It’s totally reflected! For example, if you look at the size of the first two pieces: the violin sonata op. 30 no. 2 is a massive work. It’s a big play for both artists, and Beethoven really goes to town exploring, particularly in the slow movement. Interestingly he doesn’t repeat the exposition in the first movement, it’s just a great big long movement. And yet, in the cello sonata op. 102 no. 1, he manages to encapsulate everything that he did in the violin sonata in half its length. And this is where his real genius comes into play, because what he may have wanted to explore in a longer, more expanded version in the violin sonata, he really encapsulates in a very tight, structured form in the cello sonata. The piano trio op. 70 no. 2, again, is a very interesting work, because he now expands that four-movement structure, and it’s so different to ‘The Ghost’, which is in the same opus number – it’s a very different work, it’s very egalitarian across all instruments, but it doesn’t quite have the same kind of structural interest.
Beethoven allows himself to follow his more beaten track with his piano trios, albeit it in a much more mature way than, for example, the opus 1 works, because he’s had so much more experience by this point. But comparing the two solo sonatas is comparing apples to apples, whereas the piano trio is a different genre, and a more difficult genre for a composer than a solo sonata. There’s no question that the solo sonatas are not violin or cello with accompaniment – rather, it’s very much two instruments playing a sonata, and they vie with each other, complement each other, support each other. It’s not like an étude, where the piano is the support act: in the piano trio, everyone’s equal. In a way, it’s a very complementary program, whilst also having a lot of contrast.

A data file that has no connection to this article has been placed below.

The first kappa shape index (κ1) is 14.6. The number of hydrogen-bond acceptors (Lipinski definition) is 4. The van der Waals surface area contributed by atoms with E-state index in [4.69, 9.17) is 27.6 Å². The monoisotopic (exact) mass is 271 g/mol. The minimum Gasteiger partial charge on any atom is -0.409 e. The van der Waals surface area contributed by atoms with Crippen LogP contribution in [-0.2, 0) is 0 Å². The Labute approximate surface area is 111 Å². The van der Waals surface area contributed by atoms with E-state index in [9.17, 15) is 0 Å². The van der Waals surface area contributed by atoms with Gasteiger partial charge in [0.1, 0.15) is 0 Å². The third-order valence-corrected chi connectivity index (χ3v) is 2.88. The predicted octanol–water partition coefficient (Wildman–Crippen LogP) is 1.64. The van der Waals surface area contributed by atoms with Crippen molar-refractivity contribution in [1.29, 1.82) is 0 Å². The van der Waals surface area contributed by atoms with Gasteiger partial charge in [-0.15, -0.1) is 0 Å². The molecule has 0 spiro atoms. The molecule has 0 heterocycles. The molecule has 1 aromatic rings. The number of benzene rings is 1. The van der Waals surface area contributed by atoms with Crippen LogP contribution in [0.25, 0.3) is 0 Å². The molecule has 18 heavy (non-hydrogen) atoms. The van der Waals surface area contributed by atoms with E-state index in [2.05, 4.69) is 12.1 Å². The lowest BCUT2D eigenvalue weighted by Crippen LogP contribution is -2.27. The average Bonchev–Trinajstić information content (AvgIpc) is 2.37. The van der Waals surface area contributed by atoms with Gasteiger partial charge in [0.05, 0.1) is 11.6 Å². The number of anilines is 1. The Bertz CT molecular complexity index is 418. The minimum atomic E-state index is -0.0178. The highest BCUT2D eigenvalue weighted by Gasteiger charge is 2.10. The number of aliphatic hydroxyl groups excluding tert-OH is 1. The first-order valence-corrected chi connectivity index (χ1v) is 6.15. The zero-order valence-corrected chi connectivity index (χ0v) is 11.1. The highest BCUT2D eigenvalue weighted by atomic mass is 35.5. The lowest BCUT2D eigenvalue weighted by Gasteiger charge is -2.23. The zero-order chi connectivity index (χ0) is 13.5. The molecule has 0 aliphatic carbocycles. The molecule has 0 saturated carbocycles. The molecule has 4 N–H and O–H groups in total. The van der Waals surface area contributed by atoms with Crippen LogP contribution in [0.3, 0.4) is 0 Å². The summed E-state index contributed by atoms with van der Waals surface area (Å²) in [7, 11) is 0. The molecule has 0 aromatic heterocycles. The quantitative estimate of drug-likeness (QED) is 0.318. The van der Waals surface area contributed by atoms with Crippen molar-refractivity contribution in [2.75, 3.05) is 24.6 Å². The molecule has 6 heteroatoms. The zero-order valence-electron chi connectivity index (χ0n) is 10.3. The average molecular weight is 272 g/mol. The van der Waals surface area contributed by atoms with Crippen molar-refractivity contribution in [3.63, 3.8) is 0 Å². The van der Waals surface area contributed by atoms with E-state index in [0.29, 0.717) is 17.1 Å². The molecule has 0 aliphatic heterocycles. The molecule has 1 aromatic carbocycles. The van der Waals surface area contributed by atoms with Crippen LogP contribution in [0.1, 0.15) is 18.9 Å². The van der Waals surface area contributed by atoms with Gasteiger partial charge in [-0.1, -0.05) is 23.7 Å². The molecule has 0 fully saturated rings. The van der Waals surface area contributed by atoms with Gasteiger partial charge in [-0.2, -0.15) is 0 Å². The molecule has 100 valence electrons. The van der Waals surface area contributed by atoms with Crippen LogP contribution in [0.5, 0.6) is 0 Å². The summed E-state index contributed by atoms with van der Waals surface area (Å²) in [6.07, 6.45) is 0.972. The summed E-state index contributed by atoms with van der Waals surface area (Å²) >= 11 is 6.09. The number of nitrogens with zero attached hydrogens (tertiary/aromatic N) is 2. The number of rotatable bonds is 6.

And tell me about your special guests for this tour!
Andrew Haveron is very well-known now to everybody, he’s been in Australia a long time – he’s Sydney Symphony Orchestra concertmaster; he’s a bravura violinist who can do anything on his instrument. He also has a lot of experience with chamber music, having spent many years in a string quartet. He’s a bit cheeky and fun to play with – just very easy-going and easy to work with. I’m really looking forward to working with him again.
Andrew hasn’t played with Richard before, and neither have I. Richard has been in America for a good ten years, maybe longer, getting his training and academic qualifications. He and I first met when he was about 16 or 17. I’d put on a concert of all young people, which is one of the things I like to do in each season, and he was recommended to me as a really talented young person who would enjoy playing as part of a group of youngsters one after the other. That was the last time that I saw Richard in the flesh, but I’ve been keeping a very close eye on what he’s doing and his career, and he’s coming back now to Australia to take up a post at the University of Melbourne. We’re very lucky to have him back on our shores. So hopefully this is just the first time that he will perform with Selby and Friends!
You can catch these amazing musicians performing this fabulous all-Beethoven program at the following dates and locations:
Adelaide | Sun 27 Oct, 2:30pm // Sydney | Tues 29 Oct, 7pm // Melbourne | Wed 30 Oct, 7:30pm // Canberra | Thurs 31 Oct, 7:30pm // Turramurra* | Sat 2 Nov, 2:15pm // Southern Highlands* | Sun 3 Nov, 2:30pm
*NB These two locations have changed order in the tour schedule to the usual order.